As Taavet Hinrikus, the co-founder of TransferWise, one of the fastest growing London fintech firms, put it, a Brexit would be “a complete disaster for the tech scene”. According to him, tighter labour laws could lead to TransferWise opening an office in Germany, maybe in Berlin. “If the movement of people gets restricted, we would need to make changes”, Hinrikus said. Not only professional changes, but also personal changes: “I don’t know whether I would still want to live here.”
Like me, Hinrikus is a foreigner. He comes from Estonia but has lived in the UK for many years. Limitations to European immigration after a Brexit would not just make things harder for TransferWise here in London where a third of their 100 employees come from other EU-countries. It would also create an additional emotional barrier between Brits and other Europeans, a feeling that I share.
As do many other fellow Europeans here in the UK: 40 percent of EU-nationals working in the UK say the referendum has negatively affected the opinion of the country, a recent study by Totaljobs has found. 87 percent of Europeans living in the UK are worried about the potential impact of Brexit. Still, 76 percent hope to stay even if Brexit becomes a reality. “Maybe even the Brits will leave”, Hinrikus joked when I spoke to him on Tuesday, “who wants to work in a UK that suffers a huge economic crisis?”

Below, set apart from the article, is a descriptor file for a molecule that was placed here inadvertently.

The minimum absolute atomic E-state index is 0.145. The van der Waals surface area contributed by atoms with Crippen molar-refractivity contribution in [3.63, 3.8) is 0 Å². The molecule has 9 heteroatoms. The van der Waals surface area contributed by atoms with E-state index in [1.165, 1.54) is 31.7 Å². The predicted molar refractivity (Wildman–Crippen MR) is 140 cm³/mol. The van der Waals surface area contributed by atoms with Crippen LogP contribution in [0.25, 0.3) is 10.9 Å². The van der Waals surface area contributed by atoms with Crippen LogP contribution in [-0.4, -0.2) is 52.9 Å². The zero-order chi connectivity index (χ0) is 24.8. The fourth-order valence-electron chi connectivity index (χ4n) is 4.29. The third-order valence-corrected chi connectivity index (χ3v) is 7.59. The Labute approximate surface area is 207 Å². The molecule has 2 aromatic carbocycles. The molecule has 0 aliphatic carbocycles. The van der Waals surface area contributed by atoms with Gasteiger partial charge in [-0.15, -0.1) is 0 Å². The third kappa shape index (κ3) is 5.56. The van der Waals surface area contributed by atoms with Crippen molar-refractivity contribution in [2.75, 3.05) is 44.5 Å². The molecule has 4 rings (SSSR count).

The anti-immigration attitude here in the UK strikes me as odd, given that the UK prides itself on having had one of the biggest empires in the world, with citizens in the remotest places on earth. Many of those people came to live in the UK after the liberalisation of the colonies, a welcome stream of immigration. Since 1991, EU migrants have accounted for just over a quarter of total net migration into the UK and thus, for only a small portion of the growth in the UK population, the Migration Observatory has found.
Of course, Vote Leave-campaigners still have one argument in reserve. Because of European immigration into the UK, public services and housing have come under severe strain, they claim. Both for schools as for flats, the economists at Berenberg flatly reject this argument. EU migrants make a net-contribution to the UK budget, the study finds, thus enabling more, not less funding for public services.
The same goes for the housing market: “The UK housing market suffers mainly from a lack of supply than excess demand”, they conclude, “less than 10 percent of Britain is urbanised, it does not lack space.” Comparing the country to Germany where you have thousands of little towns dotted around the countryside instead of one big centre like London, I definitely agree. “Better land and planning laws to make the supply side of the market more responsibe to changing demand conditions are badly needed”, the report reads.
So let’s see what June 23rd brings. I hope I won’t have to apply for a visa any time soon.